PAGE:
New Lubbock mayor says memo seeking council support on issues not violation of Texas Open Meetings Act because he hadn’t taken office

Mark McBrayer in Lubbock, Texas

Mark McBrayer after taking the oath of office, image from screen capture of video from the City of Lubbock

New Lubbock Mayor Mark McBrayer said he didn’t violate the Texas Open Meeting Act by communicating with council members one-by-one to ask if they’d support him on a few upcoming city issues because he hadn’t been sworn in yet.

Some council members agree with McBrayer and there’s a Texas Attorney General legal opinion to back him up.

But Don Richards – a Lubbock attorney who specializes in media law, open records and open meetings law – believes it was not a proper thing for Lubbock’s new mayor to do according to the spirit of the law.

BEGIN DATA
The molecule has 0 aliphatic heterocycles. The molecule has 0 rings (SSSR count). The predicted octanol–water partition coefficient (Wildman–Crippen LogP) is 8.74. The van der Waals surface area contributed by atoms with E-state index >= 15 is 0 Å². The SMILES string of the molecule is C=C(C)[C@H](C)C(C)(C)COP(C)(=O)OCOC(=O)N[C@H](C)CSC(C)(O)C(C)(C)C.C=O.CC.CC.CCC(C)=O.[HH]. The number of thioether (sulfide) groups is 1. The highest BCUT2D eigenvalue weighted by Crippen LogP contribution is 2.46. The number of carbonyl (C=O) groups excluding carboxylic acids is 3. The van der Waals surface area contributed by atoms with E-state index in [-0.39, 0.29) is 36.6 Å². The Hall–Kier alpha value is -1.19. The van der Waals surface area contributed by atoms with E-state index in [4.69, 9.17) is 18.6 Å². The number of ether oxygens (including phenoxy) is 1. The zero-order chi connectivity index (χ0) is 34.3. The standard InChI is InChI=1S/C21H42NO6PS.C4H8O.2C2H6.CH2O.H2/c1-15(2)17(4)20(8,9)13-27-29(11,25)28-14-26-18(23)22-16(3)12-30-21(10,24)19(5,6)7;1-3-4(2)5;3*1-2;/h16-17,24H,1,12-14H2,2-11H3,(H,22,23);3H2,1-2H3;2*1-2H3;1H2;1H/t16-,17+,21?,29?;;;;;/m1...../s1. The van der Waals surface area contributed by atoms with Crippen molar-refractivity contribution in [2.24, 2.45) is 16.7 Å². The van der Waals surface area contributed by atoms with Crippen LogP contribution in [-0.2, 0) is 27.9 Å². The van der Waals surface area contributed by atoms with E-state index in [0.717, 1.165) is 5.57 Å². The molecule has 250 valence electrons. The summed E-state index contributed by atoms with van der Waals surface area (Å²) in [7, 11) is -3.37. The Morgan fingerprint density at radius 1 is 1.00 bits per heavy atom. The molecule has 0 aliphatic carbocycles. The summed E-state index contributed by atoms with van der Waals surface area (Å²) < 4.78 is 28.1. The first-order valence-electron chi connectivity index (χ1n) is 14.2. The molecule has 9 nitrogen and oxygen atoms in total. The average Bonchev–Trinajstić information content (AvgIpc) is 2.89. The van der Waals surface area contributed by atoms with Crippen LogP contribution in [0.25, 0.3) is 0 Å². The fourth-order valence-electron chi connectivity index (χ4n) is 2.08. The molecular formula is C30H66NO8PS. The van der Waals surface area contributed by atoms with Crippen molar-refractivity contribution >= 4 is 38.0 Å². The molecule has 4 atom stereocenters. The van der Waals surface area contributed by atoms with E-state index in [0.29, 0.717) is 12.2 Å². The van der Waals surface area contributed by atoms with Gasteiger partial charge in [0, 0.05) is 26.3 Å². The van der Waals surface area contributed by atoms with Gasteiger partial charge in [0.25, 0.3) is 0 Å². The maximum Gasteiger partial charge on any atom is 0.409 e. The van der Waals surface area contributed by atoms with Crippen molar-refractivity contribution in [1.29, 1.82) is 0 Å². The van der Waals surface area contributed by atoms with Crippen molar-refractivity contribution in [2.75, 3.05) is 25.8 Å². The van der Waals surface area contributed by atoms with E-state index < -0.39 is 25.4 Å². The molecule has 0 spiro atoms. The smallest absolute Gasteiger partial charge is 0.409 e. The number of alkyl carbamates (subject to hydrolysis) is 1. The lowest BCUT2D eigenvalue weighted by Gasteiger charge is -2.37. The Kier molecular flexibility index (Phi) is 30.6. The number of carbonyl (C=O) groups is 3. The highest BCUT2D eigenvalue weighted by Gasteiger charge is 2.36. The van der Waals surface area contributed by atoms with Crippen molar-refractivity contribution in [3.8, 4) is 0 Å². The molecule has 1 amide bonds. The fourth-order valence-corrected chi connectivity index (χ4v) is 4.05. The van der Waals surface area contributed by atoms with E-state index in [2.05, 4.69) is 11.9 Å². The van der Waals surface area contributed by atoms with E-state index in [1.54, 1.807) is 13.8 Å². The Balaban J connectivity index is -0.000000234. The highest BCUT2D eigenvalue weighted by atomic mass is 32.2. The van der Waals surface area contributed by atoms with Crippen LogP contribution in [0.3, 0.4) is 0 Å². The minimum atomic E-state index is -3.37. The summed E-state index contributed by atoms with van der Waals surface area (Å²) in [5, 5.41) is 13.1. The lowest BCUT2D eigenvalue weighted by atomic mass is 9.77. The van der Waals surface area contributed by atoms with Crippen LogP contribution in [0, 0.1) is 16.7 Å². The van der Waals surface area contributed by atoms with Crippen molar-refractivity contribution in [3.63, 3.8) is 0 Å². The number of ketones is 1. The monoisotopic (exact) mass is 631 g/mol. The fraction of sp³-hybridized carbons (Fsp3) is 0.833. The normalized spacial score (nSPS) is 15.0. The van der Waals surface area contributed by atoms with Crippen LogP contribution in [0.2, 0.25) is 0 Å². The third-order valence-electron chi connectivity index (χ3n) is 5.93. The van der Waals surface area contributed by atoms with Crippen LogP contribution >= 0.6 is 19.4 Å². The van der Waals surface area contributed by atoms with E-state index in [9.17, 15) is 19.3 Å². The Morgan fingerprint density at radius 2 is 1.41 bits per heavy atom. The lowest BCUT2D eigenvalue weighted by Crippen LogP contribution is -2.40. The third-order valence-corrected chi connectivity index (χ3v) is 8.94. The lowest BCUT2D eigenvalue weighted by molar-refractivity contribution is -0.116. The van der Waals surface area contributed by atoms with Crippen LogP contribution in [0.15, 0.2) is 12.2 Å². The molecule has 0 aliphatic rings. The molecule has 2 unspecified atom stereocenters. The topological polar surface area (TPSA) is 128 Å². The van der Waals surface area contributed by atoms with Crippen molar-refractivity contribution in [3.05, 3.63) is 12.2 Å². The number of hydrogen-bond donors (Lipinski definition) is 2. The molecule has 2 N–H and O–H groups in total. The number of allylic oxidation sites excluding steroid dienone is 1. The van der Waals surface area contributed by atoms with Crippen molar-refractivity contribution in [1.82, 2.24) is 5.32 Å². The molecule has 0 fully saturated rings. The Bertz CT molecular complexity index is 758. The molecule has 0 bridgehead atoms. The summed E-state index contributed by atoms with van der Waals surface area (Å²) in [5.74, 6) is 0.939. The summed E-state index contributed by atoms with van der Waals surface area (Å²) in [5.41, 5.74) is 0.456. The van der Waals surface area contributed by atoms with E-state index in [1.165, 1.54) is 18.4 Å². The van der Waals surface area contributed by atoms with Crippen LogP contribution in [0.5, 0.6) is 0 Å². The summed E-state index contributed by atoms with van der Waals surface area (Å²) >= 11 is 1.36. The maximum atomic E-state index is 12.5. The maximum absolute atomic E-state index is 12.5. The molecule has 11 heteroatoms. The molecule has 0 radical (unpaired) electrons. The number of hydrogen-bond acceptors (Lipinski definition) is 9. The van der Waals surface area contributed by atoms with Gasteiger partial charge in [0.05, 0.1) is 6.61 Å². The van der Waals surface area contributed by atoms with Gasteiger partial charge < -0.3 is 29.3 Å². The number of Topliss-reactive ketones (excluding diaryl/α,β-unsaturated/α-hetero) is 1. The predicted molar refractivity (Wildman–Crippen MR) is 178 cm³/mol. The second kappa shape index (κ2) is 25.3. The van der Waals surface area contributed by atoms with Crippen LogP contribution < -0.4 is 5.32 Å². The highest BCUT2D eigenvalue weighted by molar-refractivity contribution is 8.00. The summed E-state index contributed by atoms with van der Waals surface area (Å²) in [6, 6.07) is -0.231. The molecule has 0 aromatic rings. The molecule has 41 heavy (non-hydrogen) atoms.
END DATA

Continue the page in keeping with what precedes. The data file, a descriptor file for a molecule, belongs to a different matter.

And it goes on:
Richards added he voted for McBrayer and donated $500 to his campaign, but has a different opinion on this issue.

If McBrayer had done this after he was sworn in, it would be what’s known as a “walking quorum.”

During our interview with the new mayor, he said, “Now that I’ve been sworn in, I know the rules have changed. The rules fully apply to me, and I plan to follow them.”

In this article

  • What happened
  • The contents of McBrayer’s memo
  • Legalities
  • McBrayer’s comments to Lubbock Lights

Explaining the walking quorum

Texas law prohibits something called a “walking quorum.” It’s one method an elected official might use to coordinate the outcome of a vote before an issue comes up officially in an open meeting.

A quorum is simply the majority of voting members. There are seven members of the Lubbock City Council, so a quorum is four or more.